Fear of not being enough.

Fear of never mattering.

Fear of not being remembered.

A whole amalgam of different shapes and colors that boil down to a simple truth: Sometimes, I’m scared.

I’m scared of investing my energy into something that won’t work out.

I’m scared of being called a fool or worse.

I’m scared of failing to live up to what my life could have been, a wholly arbitrary standard to which I lend more credence than I should.

And the way I have addressed these fears in the past has evolved.

At first, I would try to run from it. 

Outwork it.

I figured that if I simply ran fast enough, hard enough, and far enough, fear’s skinny legs wouldn’t be able to keep pace. 

It was a strategy born of hubris and sheer willpower.

And it produced some pretty spectacular outcomes. I don’t think that self-publishing a book or finishing an Ironman happen without the dogged determination to prove through action that I was bigger than my fear.

But fear is quite the athlete.

Or a weightless specter unburdened by things like gravity and lactic acid.

So, this plan was going to fail.

I evolved toward making peace with fear.

Something like: “I don’t have to like you, but you can sit next to me if you have to.”

I let fear into the car.

I never let him take the wheel, but I at least let him look at the map across many ideas and career paths during this existential road trip.

This was better.

I realized he wasn’t as lethal as I perceived him to be.

But I still didn’t like him.

I didn’t like the self-doubt he seemed to create in me.

I didn’t like the added stress that continued following me around.

I moved toward trying to ignore fear.

I wouldn’t outrun him.

I just would pretend he didn’t exist.

When I felt fear, I would ask, “How would I move through life if I felt NO fear.”

This, too, had some peak moments. Crashing through self-imposed walls and barriers about what was and wasn’t possible.

Starting a rap career as a 35-year-old white Dad required a lot of ignorance of the alarm bells and whistles signaling that this might be a tragic mistake.

I ignored fear when I released my first songs and worked through my early performances.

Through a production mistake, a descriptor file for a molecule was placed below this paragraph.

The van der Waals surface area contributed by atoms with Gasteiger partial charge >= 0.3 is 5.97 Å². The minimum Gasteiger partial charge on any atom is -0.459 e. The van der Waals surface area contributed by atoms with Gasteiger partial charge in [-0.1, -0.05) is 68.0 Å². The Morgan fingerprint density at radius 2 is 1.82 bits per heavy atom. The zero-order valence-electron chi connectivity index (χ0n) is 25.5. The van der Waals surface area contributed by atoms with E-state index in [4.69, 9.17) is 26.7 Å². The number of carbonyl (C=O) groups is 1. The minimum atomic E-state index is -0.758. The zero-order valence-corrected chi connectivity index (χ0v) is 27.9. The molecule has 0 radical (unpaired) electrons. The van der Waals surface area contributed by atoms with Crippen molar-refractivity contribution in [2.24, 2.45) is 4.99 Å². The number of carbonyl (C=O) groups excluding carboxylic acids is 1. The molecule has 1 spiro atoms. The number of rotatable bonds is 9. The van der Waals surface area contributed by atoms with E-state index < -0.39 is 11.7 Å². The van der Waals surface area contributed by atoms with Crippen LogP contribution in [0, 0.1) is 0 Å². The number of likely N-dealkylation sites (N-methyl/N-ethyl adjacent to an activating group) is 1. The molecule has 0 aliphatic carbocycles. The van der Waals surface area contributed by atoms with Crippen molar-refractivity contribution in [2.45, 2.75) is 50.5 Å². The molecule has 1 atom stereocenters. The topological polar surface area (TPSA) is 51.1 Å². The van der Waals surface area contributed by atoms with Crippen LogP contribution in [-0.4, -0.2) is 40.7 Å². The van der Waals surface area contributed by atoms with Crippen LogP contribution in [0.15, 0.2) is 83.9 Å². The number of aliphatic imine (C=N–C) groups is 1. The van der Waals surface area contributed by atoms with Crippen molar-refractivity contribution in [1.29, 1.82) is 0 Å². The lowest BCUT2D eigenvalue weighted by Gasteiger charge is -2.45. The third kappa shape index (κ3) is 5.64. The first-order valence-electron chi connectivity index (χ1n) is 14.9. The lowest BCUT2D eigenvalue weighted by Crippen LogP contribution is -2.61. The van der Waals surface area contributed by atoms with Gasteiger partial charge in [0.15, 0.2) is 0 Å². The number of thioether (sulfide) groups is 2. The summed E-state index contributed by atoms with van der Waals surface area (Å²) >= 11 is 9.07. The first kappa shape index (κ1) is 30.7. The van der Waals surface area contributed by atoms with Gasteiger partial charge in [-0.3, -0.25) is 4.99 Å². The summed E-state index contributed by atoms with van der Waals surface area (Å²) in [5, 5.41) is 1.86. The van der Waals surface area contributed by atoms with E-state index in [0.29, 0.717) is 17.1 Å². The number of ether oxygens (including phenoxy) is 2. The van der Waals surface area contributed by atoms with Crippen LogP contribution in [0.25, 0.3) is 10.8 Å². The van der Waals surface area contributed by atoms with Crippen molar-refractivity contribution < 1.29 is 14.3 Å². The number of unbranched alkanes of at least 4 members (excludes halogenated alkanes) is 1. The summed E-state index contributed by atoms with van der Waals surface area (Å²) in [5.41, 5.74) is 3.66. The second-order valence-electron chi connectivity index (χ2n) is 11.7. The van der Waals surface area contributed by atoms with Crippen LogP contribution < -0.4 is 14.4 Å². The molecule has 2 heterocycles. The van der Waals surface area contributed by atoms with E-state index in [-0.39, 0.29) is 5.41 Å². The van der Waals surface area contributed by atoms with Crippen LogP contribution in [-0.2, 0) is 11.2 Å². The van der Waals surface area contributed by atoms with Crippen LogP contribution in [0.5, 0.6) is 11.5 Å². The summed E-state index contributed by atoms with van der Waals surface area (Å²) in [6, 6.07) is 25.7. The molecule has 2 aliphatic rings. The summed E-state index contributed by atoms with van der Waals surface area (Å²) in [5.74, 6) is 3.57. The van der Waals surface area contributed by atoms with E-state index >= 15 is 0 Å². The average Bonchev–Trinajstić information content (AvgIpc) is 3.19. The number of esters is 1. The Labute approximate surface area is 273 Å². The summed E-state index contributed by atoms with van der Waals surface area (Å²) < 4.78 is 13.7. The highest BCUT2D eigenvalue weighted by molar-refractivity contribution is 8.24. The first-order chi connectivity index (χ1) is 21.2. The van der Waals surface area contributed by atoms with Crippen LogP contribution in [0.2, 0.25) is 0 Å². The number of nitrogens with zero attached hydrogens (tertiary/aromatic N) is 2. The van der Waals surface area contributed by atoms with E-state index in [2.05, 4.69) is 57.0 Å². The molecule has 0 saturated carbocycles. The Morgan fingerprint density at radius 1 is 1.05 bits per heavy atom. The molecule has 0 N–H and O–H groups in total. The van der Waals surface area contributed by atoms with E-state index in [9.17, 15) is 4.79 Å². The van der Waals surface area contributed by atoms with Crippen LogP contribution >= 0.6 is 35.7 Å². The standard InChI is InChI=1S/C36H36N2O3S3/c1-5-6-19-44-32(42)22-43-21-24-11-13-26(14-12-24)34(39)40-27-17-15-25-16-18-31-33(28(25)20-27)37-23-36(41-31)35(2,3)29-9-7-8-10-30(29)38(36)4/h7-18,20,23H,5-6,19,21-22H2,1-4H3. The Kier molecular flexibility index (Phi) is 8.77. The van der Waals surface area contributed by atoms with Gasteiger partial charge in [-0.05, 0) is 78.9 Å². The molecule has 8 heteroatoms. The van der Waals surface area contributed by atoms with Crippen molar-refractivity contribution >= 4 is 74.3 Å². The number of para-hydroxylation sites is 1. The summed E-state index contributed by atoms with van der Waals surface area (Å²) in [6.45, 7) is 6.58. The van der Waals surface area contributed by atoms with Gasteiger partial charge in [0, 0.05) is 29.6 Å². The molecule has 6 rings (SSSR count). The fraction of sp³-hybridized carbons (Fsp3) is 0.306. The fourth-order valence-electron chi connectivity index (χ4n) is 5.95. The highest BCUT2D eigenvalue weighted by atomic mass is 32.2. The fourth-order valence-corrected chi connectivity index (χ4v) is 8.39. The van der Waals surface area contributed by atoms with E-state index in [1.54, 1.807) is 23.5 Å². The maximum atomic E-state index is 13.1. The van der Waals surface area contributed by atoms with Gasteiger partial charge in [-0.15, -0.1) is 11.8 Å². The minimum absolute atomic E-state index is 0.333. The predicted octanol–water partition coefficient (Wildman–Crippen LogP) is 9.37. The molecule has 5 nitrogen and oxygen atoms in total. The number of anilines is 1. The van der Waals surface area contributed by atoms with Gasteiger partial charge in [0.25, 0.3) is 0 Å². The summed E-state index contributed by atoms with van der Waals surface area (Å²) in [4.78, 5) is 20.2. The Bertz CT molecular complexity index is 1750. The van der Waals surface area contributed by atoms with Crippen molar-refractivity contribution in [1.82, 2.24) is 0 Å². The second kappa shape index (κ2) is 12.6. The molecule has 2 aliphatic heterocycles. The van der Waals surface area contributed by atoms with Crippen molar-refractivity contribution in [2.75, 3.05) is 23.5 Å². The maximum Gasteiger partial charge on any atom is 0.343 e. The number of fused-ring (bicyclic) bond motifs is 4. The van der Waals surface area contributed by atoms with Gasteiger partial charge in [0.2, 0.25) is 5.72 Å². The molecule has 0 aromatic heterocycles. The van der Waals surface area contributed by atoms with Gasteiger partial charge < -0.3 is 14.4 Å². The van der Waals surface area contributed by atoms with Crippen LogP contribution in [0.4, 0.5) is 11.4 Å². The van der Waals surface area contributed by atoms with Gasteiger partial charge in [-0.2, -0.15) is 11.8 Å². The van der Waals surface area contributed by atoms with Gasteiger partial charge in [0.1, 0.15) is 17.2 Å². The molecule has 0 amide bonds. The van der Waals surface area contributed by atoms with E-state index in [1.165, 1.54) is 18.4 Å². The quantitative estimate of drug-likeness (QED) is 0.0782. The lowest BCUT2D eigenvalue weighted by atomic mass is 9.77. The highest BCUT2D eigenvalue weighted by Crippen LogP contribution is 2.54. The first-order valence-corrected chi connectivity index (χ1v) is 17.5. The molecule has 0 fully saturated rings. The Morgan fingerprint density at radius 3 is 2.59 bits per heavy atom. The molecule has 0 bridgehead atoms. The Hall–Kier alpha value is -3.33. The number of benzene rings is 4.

I ignored fear while investing more time, energy, and money into this idea.

I held my chin and chest aloft, declaring that I intended to march forward, which is what I did.

But the fear was still there.

And I knew it.

At some point, it becomes an exercise in denial.

And this morning, I find myself on the cusp of a new plan that feels, in many ways, more frightening than the fear itself.

Feeling it

All of it. 

Every terrible, tragic story conjured in my head and my heart. I will find time for stillness, and I will feel this fear in that stillness.

This sounds about as fun as repeatedly volunteering to be hit in the shins with a Razor scooter.


And and and

I know that this is the way forward. 

Because fear is healthy, fear is a sign that a nervous system is functioning appropriately. 

Our reaction to that fear is where we make or break how it may influence our lives.

And in feeling that fear, we realize that it is only that: A feeling. The stories in our minds do not create fear. The feeling of fear leads our minds to create stories about why we are feeling that way.

Perhaps most importantly, to feel is to know that you are alive.

And when I feel alive, I make better music. By better, I mean more emotional, connected, engaging, and authentic—more me. 

And at the end of the day, the only thing I know I can do better than everyone on this planet is to be myself.

And if doing that requires me to feel my fear, then that’s what I’ll do.

Wish me luck.

It will be scary, but I sense a great view on the other side of these dark woods.

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